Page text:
1. RBI monetary policy meet: Rates set to stay unchanged till March

RBI monetary policy meet: Rates set to stay unchanged till March

The monetary policy committee (MPC) voted 5-1 in favour of leaving the policy repo rate unchanged at 6.25%, in line with both consensus and our expectations.

Updated: June 8, 2017 6:04 AM
The RBI sharply lowered its inflation projections for H1 FY18 (year ending March 2018) to 2-3.5% (from 4.5% earlier) and H2 FY18 to 3.5-4.5% (from 5%), with risks evenly balanced. (PTI)

Sonal Varma

The monetary policy committee (MPC) voted 5-1 in favour of leaving the policy repo rate unchanged at 6.25%, in line with both consensus and our expectations. However, the RBI cut the statutory liquidity ratio (SLR) to 20% from 20.5% from June in order to provide banks with greater flexibility to meet the higher liquidity coverage ratio (LCR) of 100% (currently 80%), which will come into effect from January 2019. The RBI stated that despite inflation moderating sharply in April, the MPC decided to leave policy rate unchanged because a “premature action at this stage risks disruptive policy reversals later and the loss of credibility”. In the press conference, the RBI stated that the current moderation of inflation was a reflection of a combination of factors (demonetisation, supply glut etc.) that are very difficult to disentangle at this stage; thus, the MPC needs to ‘unravel’ these factors before taking action.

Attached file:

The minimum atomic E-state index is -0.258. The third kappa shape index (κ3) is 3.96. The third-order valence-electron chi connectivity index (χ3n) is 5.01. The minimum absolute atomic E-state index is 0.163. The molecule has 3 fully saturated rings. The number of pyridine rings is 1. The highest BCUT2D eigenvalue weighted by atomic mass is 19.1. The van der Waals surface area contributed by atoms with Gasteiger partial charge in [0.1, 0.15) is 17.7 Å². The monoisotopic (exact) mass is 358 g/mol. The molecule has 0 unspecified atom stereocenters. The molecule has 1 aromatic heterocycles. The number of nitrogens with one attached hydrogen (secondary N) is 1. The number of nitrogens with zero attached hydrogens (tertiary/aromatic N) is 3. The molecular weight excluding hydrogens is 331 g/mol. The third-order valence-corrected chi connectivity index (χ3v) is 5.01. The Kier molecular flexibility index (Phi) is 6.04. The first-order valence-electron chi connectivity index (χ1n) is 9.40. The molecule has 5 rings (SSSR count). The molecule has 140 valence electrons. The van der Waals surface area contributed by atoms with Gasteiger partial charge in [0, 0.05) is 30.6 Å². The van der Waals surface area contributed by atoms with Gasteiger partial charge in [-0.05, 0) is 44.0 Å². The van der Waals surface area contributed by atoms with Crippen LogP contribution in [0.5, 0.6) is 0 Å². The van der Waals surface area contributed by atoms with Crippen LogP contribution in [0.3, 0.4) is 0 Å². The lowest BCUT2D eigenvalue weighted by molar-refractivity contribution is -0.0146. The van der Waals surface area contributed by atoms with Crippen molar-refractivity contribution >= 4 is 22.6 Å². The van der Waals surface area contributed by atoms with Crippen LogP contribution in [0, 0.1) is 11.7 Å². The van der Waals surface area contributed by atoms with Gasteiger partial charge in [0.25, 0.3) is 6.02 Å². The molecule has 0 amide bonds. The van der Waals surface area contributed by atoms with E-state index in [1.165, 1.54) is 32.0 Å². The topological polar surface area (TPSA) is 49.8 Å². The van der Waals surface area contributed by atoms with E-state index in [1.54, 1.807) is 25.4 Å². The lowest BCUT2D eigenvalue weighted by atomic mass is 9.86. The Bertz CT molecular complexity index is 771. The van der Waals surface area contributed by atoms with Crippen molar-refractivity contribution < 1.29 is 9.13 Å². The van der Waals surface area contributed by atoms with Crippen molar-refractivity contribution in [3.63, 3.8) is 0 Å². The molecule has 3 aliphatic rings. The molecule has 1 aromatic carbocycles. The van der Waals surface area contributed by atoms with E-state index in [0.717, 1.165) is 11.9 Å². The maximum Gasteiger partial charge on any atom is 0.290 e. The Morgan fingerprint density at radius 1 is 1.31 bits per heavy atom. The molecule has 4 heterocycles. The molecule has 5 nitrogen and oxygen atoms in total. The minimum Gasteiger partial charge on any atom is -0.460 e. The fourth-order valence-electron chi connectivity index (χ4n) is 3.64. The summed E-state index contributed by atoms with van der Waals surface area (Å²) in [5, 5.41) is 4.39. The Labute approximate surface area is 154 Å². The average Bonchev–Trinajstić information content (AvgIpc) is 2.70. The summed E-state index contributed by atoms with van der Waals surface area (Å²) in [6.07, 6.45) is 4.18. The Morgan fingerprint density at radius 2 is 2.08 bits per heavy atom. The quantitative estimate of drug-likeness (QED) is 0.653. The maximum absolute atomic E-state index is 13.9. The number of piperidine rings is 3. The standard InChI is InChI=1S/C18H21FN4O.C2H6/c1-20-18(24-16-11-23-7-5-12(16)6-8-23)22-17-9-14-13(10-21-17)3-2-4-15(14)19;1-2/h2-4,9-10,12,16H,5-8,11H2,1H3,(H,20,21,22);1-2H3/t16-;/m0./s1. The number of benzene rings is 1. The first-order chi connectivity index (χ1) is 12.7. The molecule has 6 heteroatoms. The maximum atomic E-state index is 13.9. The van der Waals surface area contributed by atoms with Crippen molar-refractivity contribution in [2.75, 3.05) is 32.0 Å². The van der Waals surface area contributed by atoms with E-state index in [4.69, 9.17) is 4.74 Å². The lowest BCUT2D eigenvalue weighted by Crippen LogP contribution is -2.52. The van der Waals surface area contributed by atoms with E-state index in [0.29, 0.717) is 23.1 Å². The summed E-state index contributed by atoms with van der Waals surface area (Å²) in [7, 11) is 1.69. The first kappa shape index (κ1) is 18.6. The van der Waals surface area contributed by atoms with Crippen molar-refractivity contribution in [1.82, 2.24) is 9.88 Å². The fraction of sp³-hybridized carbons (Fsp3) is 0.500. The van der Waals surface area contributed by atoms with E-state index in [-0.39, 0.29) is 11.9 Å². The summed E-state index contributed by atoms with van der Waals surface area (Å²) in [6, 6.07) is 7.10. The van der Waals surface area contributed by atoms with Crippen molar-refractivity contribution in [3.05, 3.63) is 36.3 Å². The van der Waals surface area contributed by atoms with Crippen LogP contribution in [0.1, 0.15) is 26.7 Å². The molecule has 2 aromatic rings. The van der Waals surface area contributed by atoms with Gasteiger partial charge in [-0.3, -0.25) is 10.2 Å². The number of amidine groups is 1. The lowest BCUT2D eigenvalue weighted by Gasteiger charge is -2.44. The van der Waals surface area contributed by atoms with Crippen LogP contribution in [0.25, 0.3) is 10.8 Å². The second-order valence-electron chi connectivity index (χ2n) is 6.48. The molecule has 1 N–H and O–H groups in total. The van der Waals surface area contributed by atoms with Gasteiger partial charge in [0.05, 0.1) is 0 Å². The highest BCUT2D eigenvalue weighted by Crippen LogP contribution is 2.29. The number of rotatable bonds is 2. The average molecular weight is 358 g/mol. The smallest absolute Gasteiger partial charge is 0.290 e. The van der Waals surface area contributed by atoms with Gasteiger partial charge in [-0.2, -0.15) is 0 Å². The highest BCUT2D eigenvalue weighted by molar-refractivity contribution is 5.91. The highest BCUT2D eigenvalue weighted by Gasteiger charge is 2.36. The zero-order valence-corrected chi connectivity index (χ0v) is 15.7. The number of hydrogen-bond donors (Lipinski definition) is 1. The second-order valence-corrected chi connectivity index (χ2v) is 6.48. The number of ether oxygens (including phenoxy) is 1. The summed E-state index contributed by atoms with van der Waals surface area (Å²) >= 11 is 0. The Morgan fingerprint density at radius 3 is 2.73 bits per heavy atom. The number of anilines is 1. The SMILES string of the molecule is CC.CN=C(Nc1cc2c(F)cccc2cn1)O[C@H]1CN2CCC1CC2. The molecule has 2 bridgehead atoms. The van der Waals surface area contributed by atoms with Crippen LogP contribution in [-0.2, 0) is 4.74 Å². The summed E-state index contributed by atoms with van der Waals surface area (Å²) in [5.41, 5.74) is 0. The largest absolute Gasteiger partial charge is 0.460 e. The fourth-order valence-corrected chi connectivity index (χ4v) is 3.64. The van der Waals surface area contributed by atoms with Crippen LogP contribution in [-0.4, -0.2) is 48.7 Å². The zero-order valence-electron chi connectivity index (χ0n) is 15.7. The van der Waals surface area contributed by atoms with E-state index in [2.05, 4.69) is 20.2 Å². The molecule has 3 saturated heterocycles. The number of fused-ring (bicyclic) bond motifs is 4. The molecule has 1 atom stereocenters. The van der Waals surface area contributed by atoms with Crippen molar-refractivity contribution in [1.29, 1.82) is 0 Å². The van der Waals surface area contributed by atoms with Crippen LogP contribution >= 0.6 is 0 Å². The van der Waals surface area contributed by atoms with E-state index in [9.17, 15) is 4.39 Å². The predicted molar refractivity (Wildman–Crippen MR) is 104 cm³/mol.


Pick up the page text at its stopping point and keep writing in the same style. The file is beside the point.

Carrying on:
The RBI sharply lowered its inflation projections for H1 FY18 (year ending March 2018) to 2-3.5% (from 4.5% earlier) and H2 FY18 to 3.5-4.5% (from 5%), with risks evenly balanced. It also lowered its FY18 GVA growth projection marginally to 7.3% from its 7.4% projection made during the April policy meeting (vs 6.6% in FY17).

It maintained its neutral policy stance, stating that it would “remain watchful of incoming data” as it needs to assess “whether or not the unusually low momentum in the reading for April will endure”. During the media conference, the RBI stated that it would “see through” the inflation prints for the next couple of months before taking any action.
Headline CPI inflation is expected to remain low in the near term on low food prices due to improved supply (pulses and vegetables) and on lower core inflation due to the still-lingering disinflationary effects of demonetisation and the negative output gap. We currently expect RBI to leave rates unchanged through March 2018, which would then be followed by a cumulative 50-bps rate hikes starting April 2018.

The author is MD & chief India economist at Nomura

  1. No Comments.

Go to Top